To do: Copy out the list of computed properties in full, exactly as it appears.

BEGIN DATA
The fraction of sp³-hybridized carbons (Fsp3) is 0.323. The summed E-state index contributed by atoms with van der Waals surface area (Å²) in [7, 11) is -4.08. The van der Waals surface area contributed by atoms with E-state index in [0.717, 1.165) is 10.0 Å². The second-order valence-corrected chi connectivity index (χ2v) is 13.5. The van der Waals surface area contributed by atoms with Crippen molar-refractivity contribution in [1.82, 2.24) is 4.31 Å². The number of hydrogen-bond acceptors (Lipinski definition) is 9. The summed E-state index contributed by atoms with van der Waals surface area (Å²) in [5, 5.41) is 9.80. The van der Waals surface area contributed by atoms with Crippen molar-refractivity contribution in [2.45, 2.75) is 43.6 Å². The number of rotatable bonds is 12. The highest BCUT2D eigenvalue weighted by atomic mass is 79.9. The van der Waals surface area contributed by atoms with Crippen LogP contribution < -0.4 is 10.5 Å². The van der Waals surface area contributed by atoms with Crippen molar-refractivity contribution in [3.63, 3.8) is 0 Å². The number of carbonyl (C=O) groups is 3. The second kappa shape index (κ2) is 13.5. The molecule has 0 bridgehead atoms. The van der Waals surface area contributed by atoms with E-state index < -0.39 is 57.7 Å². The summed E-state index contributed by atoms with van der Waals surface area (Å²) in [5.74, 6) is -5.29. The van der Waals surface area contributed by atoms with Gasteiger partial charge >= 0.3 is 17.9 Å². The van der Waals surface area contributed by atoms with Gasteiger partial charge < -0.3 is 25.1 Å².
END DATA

The fraction of sp³-hybridized carbons (Fsp3) is 0.323. The summed E-state index contributed by atoms with van der Waals surface area (Å²) in [7, 11) is -4.08. The van der Waals surface area contributed by atoms with E-state index in [0.717, 1.165) is 10.0 Å². The second-order valence-corrected chi connectivity index (χ2v) is 13.5. The van der Waals surface area contributed by atoms with Crippen molar-refractivity contribution in [1.82, 2.24) is 4.31 Å². The number of hydrogen-bond acceptors (Lipinski definition) is 9. The summed E-state index contributed by atoms with van der Waals surface area (Å²) in [5, 5.41) is 9.80. The van der Waals surface area contributed by atoms with Crippen molar-refractivity contribution in [2.45, 2.75) is 43.6 Å². The number of rotatable bonds is 12. The highest BCUT2D eigenvalue weighted by atomic mass is 79.9. The van der Waals surface area contributed by atoms with Crippen LogP contribution < -0.4 is 10.5 Å². The van der Waals surface area contributed by atoms with Crippen molar-refractivity contribution in [3.63, 3.8) is 0 Å². The number of carbonyl (C=O) groups is 3. The second kappa shape index (κ2) is 13.5. The molecule has 0 bridgehead atoms. The van der Waals surface area contributed by atoms with E-state index < -0.39 is 57.7 Å². The summed E-state index contributed by atoms with van der Waals surface area (Å²) in [5.74, 6) is -5.29. The van der Waals surface area contributed by atoms with Gasteiger partial charge >= 0.3 is 17.9 Å². The van der Waals surface area contributed by atoms with Gasteiger partial charge < -0.3 is 25.1 Å².